Financial institutions must constantly manage risks and assess compliance. While traditional IT technologies do a good job of minimizing risk, some areas such as liquidity management, derivative pricing and risk measurement require complex IT.

The need to balance risk and hedge positions and perform various stress tests for compliance makes scaling difficult. Many financial firms are exploring quantum solutions to accelerate financial models, such as Monte Carlo simulations and option pricing, which can adjust portfolios based on real-time risk exposure analysis. Quantum computing can help these companies create advanced economic models with multiple variables and variances to best fit the risk profile. With techniques such as quantum annealing (quantum annealing), it is possible to improve the optimization of portfolios. Take the case of Spain’s CaixaBank, which combined traditional data processing with quantum technology to work on different calculation stages to rank credit risk profiles. The first bank in Spain will be the first in the world to use quantum computing to calculate the coverage of investment portfolios in the insurance sector. By using quantum computing, CaixaBank has experienced a 90% reduction in time to solve hedging problems and optimize investment portfolios, among other business benefits.

Banks can use these and similar apps to dramatically reduce the time it takes to assess risk.

3. Impact on trade finance

Quantum computing is likely to have a huge impact on trade finance. By leveraging technologies such as blockchain and cryptography, quantum computers will dramatically speed up verification processes and trade financing.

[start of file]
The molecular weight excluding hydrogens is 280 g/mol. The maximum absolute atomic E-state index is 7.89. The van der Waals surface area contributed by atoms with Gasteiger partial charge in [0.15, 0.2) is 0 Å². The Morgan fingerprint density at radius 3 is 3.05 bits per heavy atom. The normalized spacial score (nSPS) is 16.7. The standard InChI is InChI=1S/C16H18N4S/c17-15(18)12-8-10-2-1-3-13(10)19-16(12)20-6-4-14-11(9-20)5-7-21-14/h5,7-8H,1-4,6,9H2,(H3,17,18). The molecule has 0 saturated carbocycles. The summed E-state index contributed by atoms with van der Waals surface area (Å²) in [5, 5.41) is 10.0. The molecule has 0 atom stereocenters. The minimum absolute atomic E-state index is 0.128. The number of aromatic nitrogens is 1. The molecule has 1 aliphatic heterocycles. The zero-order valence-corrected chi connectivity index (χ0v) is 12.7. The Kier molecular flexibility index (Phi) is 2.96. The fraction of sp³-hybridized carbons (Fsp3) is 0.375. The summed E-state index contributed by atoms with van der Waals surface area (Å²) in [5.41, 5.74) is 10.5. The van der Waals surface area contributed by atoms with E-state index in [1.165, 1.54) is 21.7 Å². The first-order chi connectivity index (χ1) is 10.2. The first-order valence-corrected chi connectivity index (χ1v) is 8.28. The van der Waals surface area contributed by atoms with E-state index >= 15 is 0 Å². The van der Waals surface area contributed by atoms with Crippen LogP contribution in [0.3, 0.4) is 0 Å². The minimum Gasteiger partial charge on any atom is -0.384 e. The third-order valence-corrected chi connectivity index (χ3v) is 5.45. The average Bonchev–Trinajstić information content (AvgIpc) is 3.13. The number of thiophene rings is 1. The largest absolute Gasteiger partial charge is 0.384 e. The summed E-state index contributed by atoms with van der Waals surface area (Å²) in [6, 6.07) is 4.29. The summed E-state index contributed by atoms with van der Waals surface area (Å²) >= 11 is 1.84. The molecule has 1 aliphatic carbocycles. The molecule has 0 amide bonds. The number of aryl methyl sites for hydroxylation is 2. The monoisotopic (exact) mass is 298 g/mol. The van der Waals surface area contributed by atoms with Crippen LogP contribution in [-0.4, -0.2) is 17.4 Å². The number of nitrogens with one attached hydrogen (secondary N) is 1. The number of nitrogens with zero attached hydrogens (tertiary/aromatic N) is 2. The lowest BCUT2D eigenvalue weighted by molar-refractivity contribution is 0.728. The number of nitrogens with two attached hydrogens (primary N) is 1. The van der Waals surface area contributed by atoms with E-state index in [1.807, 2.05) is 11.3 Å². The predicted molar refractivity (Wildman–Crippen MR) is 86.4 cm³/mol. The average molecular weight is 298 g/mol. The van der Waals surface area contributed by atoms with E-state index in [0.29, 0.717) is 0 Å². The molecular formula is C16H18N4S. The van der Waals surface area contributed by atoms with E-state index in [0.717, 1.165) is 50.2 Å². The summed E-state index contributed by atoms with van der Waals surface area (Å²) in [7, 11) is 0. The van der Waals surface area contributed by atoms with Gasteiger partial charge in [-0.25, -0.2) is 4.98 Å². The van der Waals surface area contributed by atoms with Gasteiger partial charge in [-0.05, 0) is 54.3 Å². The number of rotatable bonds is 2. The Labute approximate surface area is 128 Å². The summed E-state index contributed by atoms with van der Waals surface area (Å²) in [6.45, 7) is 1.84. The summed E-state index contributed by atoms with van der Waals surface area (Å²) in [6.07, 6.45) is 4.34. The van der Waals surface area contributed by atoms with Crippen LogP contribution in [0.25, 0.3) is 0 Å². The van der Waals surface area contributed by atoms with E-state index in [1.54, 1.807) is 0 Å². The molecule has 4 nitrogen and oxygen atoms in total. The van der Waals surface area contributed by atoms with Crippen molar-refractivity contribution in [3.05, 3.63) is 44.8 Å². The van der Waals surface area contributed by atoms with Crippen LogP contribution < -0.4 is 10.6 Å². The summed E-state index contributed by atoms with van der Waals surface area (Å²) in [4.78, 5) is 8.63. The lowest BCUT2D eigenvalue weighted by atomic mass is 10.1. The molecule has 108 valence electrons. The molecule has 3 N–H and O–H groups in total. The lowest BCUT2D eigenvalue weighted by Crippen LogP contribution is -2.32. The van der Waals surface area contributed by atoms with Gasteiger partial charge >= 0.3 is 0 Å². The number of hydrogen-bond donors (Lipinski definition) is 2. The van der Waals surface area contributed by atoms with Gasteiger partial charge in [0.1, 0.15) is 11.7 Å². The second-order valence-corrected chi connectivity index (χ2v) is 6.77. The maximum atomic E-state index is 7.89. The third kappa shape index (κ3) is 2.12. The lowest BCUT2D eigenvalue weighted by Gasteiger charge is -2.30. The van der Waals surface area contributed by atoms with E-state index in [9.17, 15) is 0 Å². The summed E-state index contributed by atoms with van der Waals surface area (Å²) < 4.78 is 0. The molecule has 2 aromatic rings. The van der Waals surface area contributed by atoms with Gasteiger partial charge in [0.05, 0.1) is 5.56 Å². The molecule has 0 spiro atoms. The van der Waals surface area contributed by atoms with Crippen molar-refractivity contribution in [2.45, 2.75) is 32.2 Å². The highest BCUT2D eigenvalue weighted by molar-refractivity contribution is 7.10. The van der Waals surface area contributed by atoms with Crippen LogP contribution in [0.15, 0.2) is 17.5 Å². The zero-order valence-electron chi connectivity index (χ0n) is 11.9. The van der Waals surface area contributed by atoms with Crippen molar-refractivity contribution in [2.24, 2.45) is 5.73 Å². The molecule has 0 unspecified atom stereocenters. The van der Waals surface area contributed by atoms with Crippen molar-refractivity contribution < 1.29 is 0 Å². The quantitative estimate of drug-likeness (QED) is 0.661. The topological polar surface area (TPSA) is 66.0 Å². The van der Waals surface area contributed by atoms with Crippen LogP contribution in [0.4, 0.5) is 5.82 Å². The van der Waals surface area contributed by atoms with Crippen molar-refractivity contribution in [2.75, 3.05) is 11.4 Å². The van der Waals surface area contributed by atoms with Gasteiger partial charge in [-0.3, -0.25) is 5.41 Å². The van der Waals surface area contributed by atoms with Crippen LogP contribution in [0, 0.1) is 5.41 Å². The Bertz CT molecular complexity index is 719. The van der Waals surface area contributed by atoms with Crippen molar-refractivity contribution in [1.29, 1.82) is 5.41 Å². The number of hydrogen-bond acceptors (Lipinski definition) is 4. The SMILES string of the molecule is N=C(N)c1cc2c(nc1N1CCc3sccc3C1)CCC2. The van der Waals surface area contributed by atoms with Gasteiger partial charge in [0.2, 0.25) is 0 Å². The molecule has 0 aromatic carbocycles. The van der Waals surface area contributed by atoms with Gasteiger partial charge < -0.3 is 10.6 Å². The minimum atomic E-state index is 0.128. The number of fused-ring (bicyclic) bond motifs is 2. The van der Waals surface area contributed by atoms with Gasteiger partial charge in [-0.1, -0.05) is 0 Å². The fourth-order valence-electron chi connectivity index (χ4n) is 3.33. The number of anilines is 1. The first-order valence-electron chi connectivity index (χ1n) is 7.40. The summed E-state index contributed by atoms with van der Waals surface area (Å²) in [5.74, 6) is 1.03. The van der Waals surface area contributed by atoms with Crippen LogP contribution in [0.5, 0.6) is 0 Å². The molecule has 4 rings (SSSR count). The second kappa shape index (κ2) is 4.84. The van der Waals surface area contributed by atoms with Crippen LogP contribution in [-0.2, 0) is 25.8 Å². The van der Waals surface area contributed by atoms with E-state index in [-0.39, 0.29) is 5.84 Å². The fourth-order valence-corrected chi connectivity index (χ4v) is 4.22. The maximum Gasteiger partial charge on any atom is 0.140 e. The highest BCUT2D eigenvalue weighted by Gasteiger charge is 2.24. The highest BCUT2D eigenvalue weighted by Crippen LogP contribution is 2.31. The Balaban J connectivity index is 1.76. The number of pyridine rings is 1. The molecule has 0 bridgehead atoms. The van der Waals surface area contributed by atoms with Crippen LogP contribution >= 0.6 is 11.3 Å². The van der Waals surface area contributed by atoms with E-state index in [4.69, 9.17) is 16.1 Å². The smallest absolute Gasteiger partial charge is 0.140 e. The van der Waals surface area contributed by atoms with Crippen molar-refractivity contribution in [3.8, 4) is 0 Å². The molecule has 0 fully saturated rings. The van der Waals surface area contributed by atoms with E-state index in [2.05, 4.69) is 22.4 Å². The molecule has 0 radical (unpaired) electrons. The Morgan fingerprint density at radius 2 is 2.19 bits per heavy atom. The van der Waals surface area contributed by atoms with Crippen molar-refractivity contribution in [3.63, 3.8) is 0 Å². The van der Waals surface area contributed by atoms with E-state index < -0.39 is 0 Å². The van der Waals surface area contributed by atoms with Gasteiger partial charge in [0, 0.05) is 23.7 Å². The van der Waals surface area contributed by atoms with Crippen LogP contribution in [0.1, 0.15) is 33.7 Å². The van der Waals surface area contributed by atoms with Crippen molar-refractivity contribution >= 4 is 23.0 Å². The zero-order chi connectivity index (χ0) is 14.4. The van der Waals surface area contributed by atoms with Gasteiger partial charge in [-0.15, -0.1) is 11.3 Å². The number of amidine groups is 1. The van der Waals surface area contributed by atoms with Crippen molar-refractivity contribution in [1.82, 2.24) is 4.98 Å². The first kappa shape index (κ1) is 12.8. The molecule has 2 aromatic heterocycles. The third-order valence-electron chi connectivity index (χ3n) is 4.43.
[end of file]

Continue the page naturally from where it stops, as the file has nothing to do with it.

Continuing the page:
The number of variables involved in trading and portfolio optimization includes market volatility, client preferences, compliance and other factors. Currently, the simulation of so many scenarios faces computational limitations and high transaction costs. Fortunately, quantum computing can reduce the complexity of today’s business environments.

Quantum computing also benefits trade finance by using a more resilient form of security than existing encryption algorithms.

Next-generation cybersecurity and cryptography

In the future, existing encryption standards will be very vulnerable to quantum attacks, making cybersecurity a significant part of quantum computers. The financial industry will need to proactively design a post-quantum crypto strategy. Quantum cybercriminals will need quantum encryption to prevent data breaches and threats. Using quantum key distribution (QKD) to encrypt and transmit virtually tamper-proof data will become the norm.

Although this is a very sophisticated approach to computing, commercial application of quantum computer technology will not occur until a few years from now. But organizations like JP Morgan Chase & Co, HSBC Bank, BNP Paribas, Credit Agricole have already started experimenting with this technology to take advantage of its benefits.

As technology evolves, it will become a business imperative for financial institutions. They will have to weigh the strategic benefits and risks to fulfill the promise of quantum computers and maintain the first-come, first-served advantage. A crucial step in this direction would be to identify the most specific and relevant use cases for an industry, build a team that is tech-savvy, achieve management acquisitions and choose the right implementation.